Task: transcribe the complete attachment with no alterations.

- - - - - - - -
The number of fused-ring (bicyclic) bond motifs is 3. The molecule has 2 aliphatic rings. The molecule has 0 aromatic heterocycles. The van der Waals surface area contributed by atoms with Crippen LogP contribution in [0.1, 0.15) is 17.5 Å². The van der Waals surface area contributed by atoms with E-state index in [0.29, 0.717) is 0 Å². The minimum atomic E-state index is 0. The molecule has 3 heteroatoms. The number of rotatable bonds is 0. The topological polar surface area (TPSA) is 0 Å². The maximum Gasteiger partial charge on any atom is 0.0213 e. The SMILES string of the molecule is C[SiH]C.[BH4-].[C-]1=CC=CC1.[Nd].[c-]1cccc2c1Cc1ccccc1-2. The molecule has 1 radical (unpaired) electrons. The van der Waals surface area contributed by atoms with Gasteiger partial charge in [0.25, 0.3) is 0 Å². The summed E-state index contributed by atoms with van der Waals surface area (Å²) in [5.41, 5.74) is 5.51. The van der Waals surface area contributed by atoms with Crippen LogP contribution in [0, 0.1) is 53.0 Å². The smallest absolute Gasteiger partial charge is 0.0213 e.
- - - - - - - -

The number of fused-ring (bicyclic) bond motifs is 3. The molecule has 2 aliphatic rings. The molecule has 0 aromatic heterocycles. The van der Waals surface area contributed by atoms with Crippen LogP contribution in [0.1, 0.15) is 17.5 Å². The van der Waals surface area contributed by atoms with E-state index in [0.29, 0.717) is 0 Å². The minimum atomic E-state index is 0. The molecule has 3 heteroatoms. The number of rotatable bonds is 0. The topological polar surface area (TPSA) is 0 Å². The maximum Gasteiger partial charge on any atom is 0.0213 e. The SMILES string of the molecule is C[SiH]C.[BH4-].[C-]1=CC=CC1.[Nd].[c-]1cccc2c1Cc1ccccc1-2. The molecule has 1 radical (unpaired) electrons. The van der Waals surface area contributed by atoms with Gasteiger partial charge in [0.25, 0.3) is 0 Å². The summed E-state index contributed by atoms with van der Waals surface area (Å²) in [5.41, 5.74) is 5.51. The van der Waals surface area contributed by atoms with Crippen LogP contribution in [0, 0.1) is 53.0 Å². The smallest absolute Gasteiger partial charge is 0.0213 e.